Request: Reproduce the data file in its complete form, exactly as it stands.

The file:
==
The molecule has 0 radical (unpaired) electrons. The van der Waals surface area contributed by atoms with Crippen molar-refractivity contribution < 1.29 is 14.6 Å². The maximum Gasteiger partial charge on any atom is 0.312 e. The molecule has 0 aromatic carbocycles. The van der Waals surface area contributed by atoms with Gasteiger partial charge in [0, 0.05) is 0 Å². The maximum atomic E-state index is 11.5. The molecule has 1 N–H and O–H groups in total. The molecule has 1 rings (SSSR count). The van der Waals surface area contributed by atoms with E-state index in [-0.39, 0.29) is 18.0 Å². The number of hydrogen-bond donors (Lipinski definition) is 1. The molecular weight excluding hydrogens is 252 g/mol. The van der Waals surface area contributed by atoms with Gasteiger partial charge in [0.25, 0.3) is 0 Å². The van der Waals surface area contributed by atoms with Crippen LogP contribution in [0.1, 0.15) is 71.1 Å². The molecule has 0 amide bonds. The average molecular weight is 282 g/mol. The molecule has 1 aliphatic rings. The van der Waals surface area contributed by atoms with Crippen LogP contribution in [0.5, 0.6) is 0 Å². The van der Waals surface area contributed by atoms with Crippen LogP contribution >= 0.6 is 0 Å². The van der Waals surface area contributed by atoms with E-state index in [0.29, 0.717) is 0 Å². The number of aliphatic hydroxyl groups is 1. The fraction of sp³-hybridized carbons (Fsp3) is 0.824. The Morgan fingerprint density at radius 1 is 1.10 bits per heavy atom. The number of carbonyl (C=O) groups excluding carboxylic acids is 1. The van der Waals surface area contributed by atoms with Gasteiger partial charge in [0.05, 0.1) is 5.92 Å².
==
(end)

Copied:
The molecule has 0 radical (unpaired) electrons. The van der Waals surface area contributed by atoms with Crippen molar-refractivity contribution < 1.29 is 14.6 Å². The maximum Gasteiger partial charge on any atom is 0.312 e. The molecule has 0 aromatic carbocycles. The van der Waals surface area contributed by atoms with Gasteiger partial charge in [0, 0.05) is 0 Å². The maximum atomic E-state index is 11.5. The molecule has 1 N–H and O–H groups in total. The molecule has 1 rings (SSSR count). The van der Waals surface area contributed by atoms with E-state index in [-0.39, 0.29) is 18.0 Å². The number of hydrogen-bond donors (Lipinski definition) is 1. The molecular weight excluding hydrogens is 252 g/mol. The van der Waals surface area contributed by atoms with Gasteiger partial charge in [0.25, 0.3) is 0 Å². The van der Waals surface area contributed by atoms with Crippen LogP contribution in [0.1, 0.15) is 71.1 Å². The molecule has 0 amide bonds. The average molecular weight is 282 g/mol. The molecule has 1 aliphatic rings. The van der Waals surface area contributed by atoms with Crippen LogP contribution in [0.5, 0.6) is 0 Å². The van der Waals surface area contributed by atoms with Crippen LogP contribution >= 0.6 is 0 Å². The van der Waals surface area contributed by atoms with E-state index in [0.29, 0.717) is 0 Å². The number of aliphatic hydroxyl groups is 1. The fraction of sp³-hybridized carbons (Fsp3) is 0.824. The Morgan fingerprint density at radius 1 is 1.10 bits per heavy atom. The number of carbonyl (C=O) groups excluding carboxylic acids is 1. The van der Waals surface area contributed by atoms with Gasteiger partial charge in [0.05, 0.1) is 5.92 Å².